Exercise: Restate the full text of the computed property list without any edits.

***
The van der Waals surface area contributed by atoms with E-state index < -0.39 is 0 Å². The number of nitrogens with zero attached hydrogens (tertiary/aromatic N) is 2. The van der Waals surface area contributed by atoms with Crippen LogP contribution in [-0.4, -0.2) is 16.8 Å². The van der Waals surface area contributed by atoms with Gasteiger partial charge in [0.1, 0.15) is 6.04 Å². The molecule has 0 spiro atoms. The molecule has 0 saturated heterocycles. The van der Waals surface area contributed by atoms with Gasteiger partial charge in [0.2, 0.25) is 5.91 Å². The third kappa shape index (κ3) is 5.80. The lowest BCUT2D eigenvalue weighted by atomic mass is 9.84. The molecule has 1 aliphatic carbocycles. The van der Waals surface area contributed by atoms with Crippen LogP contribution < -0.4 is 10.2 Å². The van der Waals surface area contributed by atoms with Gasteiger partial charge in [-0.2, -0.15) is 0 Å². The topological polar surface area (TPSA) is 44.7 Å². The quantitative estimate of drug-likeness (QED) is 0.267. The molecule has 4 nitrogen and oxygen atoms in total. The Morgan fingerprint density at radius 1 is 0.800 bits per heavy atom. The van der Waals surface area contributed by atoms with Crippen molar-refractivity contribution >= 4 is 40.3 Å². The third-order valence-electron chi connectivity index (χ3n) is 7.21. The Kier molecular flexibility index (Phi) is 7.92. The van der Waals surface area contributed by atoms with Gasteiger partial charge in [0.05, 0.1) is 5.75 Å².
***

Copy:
The van der Waals surface area contributed by atoms with E-state index < -0.39 is 0 Å². The number of nitrogens with zero attached hydrogens (tertiary/aromatic N) is 2. The van der Waals surface area contributed by atoms with Crippen LogP contribution in [-0.4, -0.2) is 16.8 Å². The van der Waals surface area contributed by atoms with Gasteiger partial charge in [0.1, 0.15) is 6.04 Å². The molecule has 0 spiro atoms. The molecule has 0 saturated heterocycles. The van der Waals surface area contributed by atoms with Gasteiger partial charge in [0.2, 0.25) is 5.91 Å². The third kappa shape index (κ3) is 5.80. The lowest BCUT2D eigenvalue weighted by atomic mass is 9.84. The molecule has 1 aliphatic carbocycles. The van der Waals surface area contributed by atoms with Crippen LogP contribution < -0.4 is 10.2 Å². The van der Waals surface area contributed by atoms with Gasteiger partial charge in [-0.2, -0.15) is 0 Å². The topological polar surface area (TPSA) is 44.7 Å². The quantitative estimate of drug-likeness (QED) is 0.267. The molecule has 4 nitrogen and oxygen atoms in total. The Morgan fingerprint density at radius 1 is 0.800 bits per heavy atom. The van der Waals surface area contributed by atoms with Crippen molar-refractivity contribution >= 4 is 40.3 Å². The third-order valence-electron chi connectivity index (χ3n) is 7.21. The Kier molecular flexibility index (Phi) is 7.92. The van der Waals surface area contributed by atoms with Gasteiger partial charge in [0.05, 0.1) is 5.75 Å².